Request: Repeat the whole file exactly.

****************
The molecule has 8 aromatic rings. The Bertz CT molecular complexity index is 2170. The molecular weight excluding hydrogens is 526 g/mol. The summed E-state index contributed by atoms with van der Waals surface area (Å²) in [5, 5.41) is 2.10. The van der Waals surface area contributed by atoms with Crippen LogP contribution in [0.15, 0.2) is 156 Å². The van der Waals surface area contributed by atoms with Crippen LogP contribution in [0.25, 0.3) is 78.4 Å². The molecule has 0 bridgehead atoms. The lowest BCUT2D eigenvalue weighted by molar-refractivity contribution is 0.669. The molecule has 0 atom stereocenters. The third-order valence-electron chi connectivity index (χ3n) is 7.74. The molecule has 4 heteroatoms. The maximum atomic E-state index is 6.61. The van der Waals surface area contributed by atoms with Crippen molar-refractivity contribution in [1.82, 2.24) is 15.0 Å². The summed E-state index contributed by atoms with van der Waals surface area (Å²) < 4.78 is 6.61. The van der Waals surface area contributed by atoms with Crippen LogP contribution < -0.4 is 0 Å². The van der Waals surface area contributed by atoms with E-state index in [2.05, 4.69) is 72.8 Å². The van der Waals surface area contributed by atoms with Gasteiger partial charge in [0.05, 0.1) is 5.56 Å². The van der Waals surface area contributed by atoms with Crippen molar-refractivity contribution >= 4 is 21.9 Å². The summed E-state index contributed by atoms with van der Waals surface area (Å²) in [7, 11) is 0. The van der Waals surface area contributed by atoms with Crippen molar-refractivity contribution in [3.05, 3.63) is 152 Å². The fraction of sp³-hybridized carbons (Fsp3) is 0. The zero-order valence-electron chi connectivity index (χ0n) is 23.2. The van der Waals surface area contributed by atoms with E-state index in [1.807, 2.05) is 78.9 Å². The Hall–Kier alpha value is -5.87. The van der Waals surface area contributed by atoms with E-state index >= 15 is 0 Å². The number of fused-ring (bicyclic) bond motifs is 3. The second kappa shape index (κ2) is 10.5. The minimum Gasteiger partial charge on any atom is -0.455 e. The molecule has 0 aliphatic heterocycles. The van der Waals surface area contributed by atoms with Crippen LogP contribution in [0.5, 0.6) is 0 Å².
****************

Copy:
The molecule has 8 aromatic rings. The Bertz CT molecular complexity index is 2170. The molecular weight excluding hydrogens is 526 g/mol. The summed E-state index contributed by atoms with van der Waals surface area (Å²) in [5, 5.41) is 2.10. The van der Waals surface area contributed by atoms with Crippen LogP contribution in [0.15, 0.2) is 156 Å². The van der Waals surface area contributed by atoms with Crippen LogP contribution in [0.25, 0.3) is 78.4 Å². The molecule has 0 bridgehead atoms. The lowest BCUT2D eigenvalue weighted by molar-refractivity contribution is 0.669. The molecule has 0 atom stereocenters. The third-order valence-electron chi connectivity index (χ3n) is 7.74. The molecule has 4 heteroatoms. The maximum atomic E-state index is 6.61. The van der Waals surface area contributed by atoms with Crippen molar-refractivity contribution in [1.82, 2.24) is 15.0 Å². The summed E-state index contributed by atoms with van der Waals surface area (Å²) < 4.78 is 6.61. The van der Waals surface area contributed by atoms with Crippen LogP contribution < -0.4 is 0 Å². The van der Waals surface area contributed by atoms with E-state index in [2.05, 4.69) is 72.8 Å². The van der Waals surface area contributed by atoms with Gasteiger partial charge in [0.05, 0.1) is 5.56 Å². The van der Waals surface area contributed by atoms with Crippen molar-refractivity contribution >= 4 is 21.9 Å². The summed E-state index contributed by atoms with van der Waals surface area (Å²) in [7, 11) is 0. The van der Waals surface area contributed by atoms with Crippen molar-refractivity contribution in [3.05, 3.63) is 152 Å². The fraction of sp³-hybridized carbons (Fsp3) is 0. The zero-order valence-electron chi connectivity index (χ0n) is 23.2. The van der Waals surface area contributed by atoms with E-state index in [1.807, 2.05) is 78.9 Å². The Hall–Kier alpha value is -5.87. The van der Waals surface area contributed by atoms with E-state index >= 15 is 0 Å². The number of fused-ring (bicyclic) bond motifs is 3. The second kappa shape index (κ2) is 10.5. The minimum Gasteiger partial charge on any atom is -0.455 e. The molecule has 0 aliphatic heterocycles. The van der Waals surface area contributed by atoms with Crippen LogP contribution in [0.5, 0.6) is 0 Å².